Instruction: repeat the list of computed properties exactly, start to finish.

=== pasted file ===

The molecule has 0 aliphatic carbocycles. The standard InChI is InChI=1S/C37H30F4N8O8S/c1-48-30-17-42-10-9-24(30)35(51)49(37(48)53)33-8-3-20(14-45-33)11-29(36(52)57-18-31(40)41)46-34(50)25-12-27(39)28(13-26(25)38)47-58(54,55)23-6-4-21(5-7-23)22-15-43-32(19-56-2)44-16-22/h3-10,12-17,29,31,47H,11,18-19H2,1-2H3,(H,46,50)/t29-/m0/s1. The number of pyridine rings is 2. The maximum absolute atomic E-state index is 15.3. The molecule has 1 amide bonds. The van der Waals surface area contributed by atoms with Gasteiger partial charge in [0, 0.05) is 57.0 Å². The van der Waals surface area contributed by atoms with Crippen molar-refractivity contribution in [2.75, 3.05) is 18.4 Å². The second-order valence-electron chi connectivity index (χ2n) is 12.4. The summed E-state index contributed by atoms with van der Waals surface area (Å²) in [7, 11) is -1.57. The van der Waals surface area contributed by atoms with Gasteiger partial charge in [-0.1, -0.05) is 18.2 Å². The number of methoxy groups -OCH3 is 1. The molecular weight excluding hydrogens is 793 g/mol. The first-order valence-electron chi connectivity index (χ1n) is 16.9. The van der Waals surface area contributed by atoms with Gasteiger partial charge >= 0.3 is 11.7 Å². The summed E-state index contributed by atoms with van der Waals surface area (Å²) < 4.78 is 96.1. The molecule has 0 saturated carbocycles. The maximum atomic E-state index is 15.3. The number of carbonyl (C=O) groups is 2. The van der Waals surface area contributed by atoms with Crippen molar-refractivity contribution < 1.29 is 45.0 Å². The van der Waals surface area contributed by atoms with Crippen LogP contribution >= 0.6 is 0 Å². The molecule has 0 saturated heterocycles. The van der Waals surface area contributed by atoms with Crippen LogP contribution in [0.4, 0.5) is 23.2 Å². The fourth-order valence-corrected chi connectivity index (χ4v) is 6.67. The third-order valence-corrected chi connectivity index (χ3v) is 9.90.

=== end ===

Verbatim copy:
The molecule has 0 aliphatic carbocycles. The standard InChI is InChI=1S/C37H30F4N8O8S/c1-48-30-17-42-10-9-24(30)35(51)49(37(48)53)33-8-3-20(14-45-33)11-29(36(52)57-18-31(40)41)46-34(50)25-12-27(39)28(13-26(25)38)47-58(54,55)23-6-4-21(5-7-23)22-15-43-32(19-56-2)44-16-22/h3-10,12-17,29,31,47H,11,18-19H2,1-2H3,(H,46,50)/t29-/m0/s1. The number of pyridine rings is 2. The maximum absolute atomic E-state index is 15.3. The molecule has 1 amide bonds. The van der Waals surface area contributed by atoms with Gasteiger partial charge in [0, 0.05) is 57.0 Å². The van der Waals surface area contributed by atoms with Crippen molar-refractivity contribution in [2.75, 3.05) is 18.4 Å². The second-order valence-electron chi connectivity index (χ2n) is 12.4. The summed E-state index contributed by atoms with van der Waals surface area (Å²) in [7, 11) is -1.57. The van der Waals surface area contributed by atoms with Gasteiger partial charge in [-0.1, -0.05) is 18.2 Å². The number of methoxy groups -OCH3 is 1. The molecular weight excluding hydrogens is 793 g/mol. The first-order valence-electron chi connectivity index (χ1n) is 16.9. The van der Waals surface area contributed by atoms with Gasteiger partial charge >= 0.3 is 11.7 Å². The summed E-state index contributed by atoms with van der Waals surface area (Å²) < 4.78 is 96.1. The molecule has 0 saturated carbocycles. The maximum atomic E-state index is 15.3. The number of carbonyl (C=O) groups is 2. The van der Waals surface area contributed by atoms with Crippen molar-refractivity contribution < 1.29 is 45.0 Å². The van der Waals surface area contributed by atoms with Crippen LogP contribution >= 0.6 is 0 Å². The molecule has 0 saturated heterocycles. The van der Waals surface area contributed by atoms with Crippen LogP contribution in [0.4, 0.5) is 23.2 Å². The fourth-order valence-corrected chi connectivity index (χ4v) is 6.67. The third-order valence-corrected chi connectivity index (χ3v) is 9.90.